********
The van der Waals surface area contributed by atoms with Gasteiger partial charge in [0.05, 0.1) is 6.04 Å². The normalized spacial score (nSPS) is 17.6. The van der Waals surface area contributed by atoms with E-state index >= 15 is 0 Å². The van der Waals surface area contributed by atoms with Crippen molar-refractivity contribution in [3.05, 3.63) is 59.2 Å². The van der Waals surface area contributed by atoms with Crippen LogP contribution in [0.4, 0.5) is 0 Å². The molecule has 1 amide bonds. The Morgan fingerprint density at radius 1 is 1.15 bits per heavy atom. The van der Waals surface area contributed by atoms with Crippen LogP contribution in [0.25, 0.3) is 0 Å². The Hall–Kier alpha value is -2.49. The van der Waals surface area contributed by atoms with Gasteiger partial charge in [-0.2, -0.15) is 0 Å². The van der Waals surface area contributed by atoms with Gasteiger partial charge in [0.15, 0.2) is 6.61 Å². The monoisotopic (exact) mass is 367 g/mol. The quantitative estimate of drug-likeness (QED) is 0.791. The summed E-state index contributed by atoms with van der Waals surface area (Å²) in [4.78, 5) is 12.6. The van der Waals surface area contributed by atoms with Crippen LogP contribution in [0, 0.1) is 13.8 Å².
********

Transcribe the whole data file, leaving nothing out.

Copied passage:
The van der Waals surface area contributed by atoms with Gasteiger partial charge in [0.05, 0.1) is 6.04 Å². The normalized spacial score (nSPS) is 17.6. The van der Waals surface area contributed by atoms with E-state index >= 15 is 0 Å². The van der Waals surface area contributed by atoms with Crippen molar-refractivity contribution in [3.05, 3.63) is 59.2 Å². The van der Waals surface area contributed by atoms with Crippen LogP contribution in [0.4, 0.5) is 0 Å². The molecule has 1 amide bonds. The Morgan fingerprint density at radius 1 is 1.15 bits per heavy atom. The van der Waals surface area contributed by atoms with Crippen LogP contribution in [0.25, 0.3) is 0 Å². The Hall–Kier alpha value is -2.49. The van der Waals surface area contributed by atoms with Gasteiger partial charge in [-0.2, -0.15) is 0 Å². The van der Waals surface area contributed by atoms with Gasteiger partial charge in [0.15, 0.2) is 6.61 Å². The monoisotopic (exact) mass is 367 g/mol. The quantitative estimate of drug-likeness (QED) is 0.791. The summed E-state index contributed by atoms with van der Waals surface area (Å²) in [4.78, 5) is 12.6. The van der Waals surface area contributed by atoms with Crippen LogP contribution in [0, 0.1) is 13.8 Å².